The first story in this book, “Jane Eyre,” effectively rewrites that novel as if it had been written by Robert Walser, with the short sentences, friendly appeal to the reader, and self-abasement of his narrators. It’s an exercise in compression: 400 pages become five and a half. Brontë’s book is rendered strange and unfamiliar. One realizes that the opposite process could be applied, and Walser’s short stories could be stretched out to become novels: but a good deal of Walser’s charm comes from his compression: The Assistant and especially The Tanners suffer in comparison to the magic of his shorter works. From the first paragraph, covering the first few chapters of the novel:
I read a lot early in life, and seriously craved love, but was accused of being a liar by my own family and set away to learn to sell my soul to the Lord, and also to knit. Abandoned at school, I befriended an extraordinary girl who soon died like a martyr in a series of consumptive fits. Small but a natural watcher, I lived on through that season of death to learn to speak French and to draw. (p. 3)
This is very funny, of course (the dangling “and also to knit” threatening to tip over the sentence); but the Jane Eyre narrating this story is a very different person from the one who narrates the novel, who couldn’t be imagined telling her story in this way. This much compression implies distance – be it ironic or damaged – a comprehension of one’s life as a written thing. It’s not by accident that one of the few details of Jane Eyre’s early life given above is how much she read: these are bookish pieces, as one might expect from a story rewriting a novel in the voice of another writer. A section named “Some Sources” at the end suggests that Robert Duncan’s “An African Elegy” feeds into “Jane Eyre”; the lines quoted in the poem describe Virginia Woolf, who isn’t mentioned directly in the notes. This is a story, one senses, about the way in which a life can be told; this comes through in the content of the story (a canonical story about the subjection of a woman) but more strongly through the style of the story, in the way that it scrutinizes how women write and are written about.
An argument could be made that these pieces are prose poetry, but there’s an emphasis on narrative that isn’t usually stressed so much in prose poetry. But like prose poetry (I’m thinking of Mallarmé), this is a firmly written language: they couldn’t really exist in spoken form, because they have to exist on the page. This comes out most clearly in the centerpiece of the book, “Everybody’s Autobiography, or Nine Attempts at a Life.” The title, of course, is from Gertrude Stein’s second autobiography, the first that she wrote in her own voice: rather than assuming Alice Toklas’s voice, she became everybody. In this piece there are nine short sections (several only a paragraph long), each with a first-person narrator explaining, in a different way, their life. The notes in the back suggest that it uses material from Jerome Rothenberg anthology of Modernist artists and poets Revolution of the Word, and it seems like the text was collaged from their biographies and works: though nothing quite adds up, and there’s the feeling that the reader is listening to Modernist ghosts reciting their lives. The language is familiar, but strange: the ninth section starts “I was born circa 1877 in Pennsylvania, and died in 1949” (p. 32); the narrator of the fifth, born in Mexico City in 1946, travels to Europe in 1972 and meets a woman who kills herself in 1950.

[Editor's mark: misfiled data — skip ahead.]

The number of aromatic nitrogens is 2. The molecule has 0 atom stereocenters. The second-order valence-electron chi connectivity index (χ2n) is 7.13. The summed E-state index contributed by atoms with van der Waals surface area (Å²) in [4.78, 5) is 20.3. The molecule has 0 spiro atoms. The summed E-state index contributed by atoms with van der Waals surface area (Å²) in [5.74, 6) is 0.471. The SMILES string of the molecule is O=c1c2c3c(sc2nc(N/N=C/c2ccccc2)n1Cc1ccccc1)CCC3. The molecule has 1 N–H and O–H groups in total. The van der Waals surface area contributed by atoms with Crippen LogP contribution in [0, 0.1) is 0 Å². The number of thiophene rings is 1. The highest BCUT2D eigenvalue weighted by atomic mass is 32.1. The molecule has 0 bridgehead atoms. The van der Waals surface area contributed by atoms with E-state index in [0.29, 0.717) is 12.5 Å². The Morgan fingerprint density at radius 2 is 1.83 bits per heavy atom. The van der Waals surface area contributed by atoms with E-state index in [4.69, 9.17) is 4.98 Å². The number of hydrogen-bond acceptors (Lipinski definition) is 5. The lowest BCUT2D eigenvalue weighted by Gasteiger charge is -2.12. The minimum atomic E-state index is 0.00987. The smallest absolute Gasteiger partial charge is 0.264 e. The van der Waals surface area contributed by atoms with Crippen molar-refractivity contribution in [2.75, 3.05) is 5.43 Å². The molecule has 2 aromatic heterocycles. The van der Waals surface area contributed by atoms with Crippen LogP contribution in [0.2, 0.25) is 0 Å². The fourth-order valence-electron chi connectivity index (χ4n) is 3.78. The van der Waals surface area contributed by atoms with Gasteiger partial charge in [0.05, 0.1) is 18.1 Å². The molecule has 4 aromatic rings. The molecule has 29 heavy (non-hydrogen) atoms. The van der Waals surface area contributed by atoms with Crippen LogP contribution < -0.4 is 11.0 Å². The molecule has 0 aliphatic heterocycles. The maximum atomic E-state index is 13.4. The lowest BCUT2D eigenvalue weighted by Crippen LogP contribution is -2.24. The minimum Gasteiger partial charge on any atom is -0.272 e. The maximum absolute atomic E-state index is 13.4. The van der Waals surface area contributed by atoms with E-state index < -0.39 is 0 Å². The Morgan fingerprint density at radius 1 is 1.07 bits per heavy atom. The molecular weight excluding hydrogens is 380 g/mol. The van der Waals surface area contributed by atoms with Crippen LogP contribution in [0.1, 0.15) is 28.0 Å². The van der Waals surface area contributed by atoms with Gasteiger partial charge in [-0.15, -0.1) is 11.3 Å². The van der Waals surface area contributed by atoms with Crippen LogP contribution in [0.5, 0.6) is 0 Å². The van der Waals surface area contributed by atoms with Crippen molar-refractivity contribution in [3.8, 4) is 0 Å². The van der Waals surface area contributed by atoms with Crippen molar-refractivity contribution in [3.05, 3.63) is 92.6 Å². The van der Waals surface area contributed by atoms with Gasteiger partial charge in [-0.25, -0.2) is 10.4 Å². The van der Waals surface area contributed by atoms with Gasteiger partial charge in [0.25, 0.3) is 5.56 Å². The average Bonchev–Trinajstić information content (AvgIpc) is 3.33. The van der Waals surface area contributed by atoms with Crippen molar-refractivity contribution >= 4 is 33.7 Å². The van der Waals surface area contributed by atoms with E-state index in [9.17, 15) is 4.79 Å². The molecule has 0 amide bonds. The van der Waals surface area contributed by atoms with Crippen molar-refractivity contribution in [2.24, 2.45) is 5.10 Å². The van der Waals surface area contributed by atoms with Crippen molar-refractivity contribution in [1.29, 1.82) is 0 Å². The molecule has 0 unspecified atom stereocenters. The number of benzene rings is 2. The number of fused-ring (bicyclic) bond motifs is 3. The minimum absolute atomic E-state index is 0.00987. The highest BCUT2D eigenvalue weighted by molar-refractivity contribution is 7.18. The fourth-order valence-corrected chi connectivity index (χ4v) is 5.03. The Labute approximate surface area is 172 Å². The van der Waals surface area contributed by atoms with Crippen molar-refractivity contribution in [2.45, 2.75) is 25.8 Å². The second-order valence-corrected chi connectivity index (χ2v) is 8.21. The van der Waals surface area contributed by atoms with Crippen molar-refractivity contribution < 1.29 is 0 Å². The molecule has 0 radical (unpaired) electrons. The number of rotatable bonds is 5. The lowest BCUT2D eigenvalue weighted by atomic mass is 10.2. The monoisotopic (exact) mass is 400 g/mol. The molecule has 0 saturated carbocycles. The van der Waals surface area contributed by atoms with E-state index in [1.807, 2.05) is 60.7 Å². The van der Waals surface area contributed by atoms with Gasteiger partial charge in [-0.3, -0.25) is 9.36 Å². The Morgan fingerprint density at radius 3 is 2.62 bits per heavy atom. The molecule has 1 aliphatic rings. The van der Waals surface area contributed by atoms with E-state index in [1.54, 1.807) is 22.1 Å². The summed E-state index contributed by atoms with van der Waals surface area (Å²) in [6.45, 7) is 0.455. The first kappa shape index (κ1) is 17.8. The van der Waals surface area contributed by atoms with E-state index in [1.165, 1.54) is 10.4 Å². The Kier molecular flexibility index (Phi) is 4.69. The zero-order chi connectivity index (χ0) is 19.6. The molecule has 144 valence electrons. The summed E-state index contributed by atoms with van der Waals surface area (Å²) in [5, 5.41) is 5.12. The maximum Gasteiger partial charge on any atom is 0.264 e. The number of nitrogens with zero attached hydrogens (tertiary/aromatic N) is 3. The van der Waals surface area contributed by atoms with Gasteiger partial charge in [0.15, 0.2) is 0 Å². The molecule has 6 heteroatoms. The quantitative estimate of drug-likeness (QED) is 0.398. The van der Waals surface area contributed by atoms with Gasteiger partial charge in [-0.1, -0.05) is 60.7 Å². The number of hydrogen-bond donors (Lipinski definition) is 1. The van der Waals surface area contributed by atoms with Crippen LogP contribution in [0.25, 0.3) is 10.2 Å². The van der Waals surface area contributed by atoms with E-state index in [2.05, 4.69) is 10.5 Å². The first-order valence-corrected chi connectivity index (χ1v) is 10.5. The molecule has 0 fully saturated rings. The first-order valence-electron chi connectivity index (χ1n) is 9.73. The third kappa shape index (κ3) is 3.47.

The language here is interesting: one can’t really say that one was born “circa 1877” (“circa” itself being the sort of word one finds in print more often than one hears it), or narrate stories with paradoxical holes in their plots with the assumption that a listener will believe. One can’t say “I died” because that’s a lie: if the speaker had died, he couldn’t be speaking. There has to be a suspension of disbelief. One could say it, maybe in the context of a play as there’s a suspension of disbelief inherent in the theater, but even there it doesn’t work: the audience would perceive the character as lying. There’s not quite the same convention of realism – we know that what’s happening before us is, in at least one sense, fake, being performed by actors who are not characters. Shakespeare, it’s worth noting, doesn’t show us sixteenth-century England directly. There’s a scene in de Chirico’s novel Hebdomeros where a play is being performed; a fight breaks out, and the viewers are confused as to whether it’s a real fight, the same conundrum that opens Joseph McElroy’s Actress in the House.
On the page, however, “I died” can be said: it’s a received convention of fiction that we can be spoken to by dead people. We accept the characters of a nineteenth-century novel behaving in a way that seems nonsensical because there is that suspension of disbelief: we’re willing to admit the possibility that the contemporaries of the novelist did behave that way. (A historical novel presents something very different, of course.) And in a sense, of course, books are the way dead people talk to us: a dead person can’t write, but someone who wrote can be dead. This is fantastically strange, but we tend to take it for granted.
It’s to Dutton’s credit that she gets at this: not hitting the reader over the head with it, but suggesting. That’s how, in a way, the sources in the back of this little book function: none really gives away what’s going on in the story they ostensibly inform, but they send the reader off to other books. This is a book with a perfect epigraph, from Gertrude Stein’s Lectures in America:
And it is necessary if you are to be really and truly alive it is necessary to be at once talking and listening, doing both things, not as if there were one things, not as if they were two things, but doing them, well if you like, like the motor doing inside and the car moving, they are part of the same thing.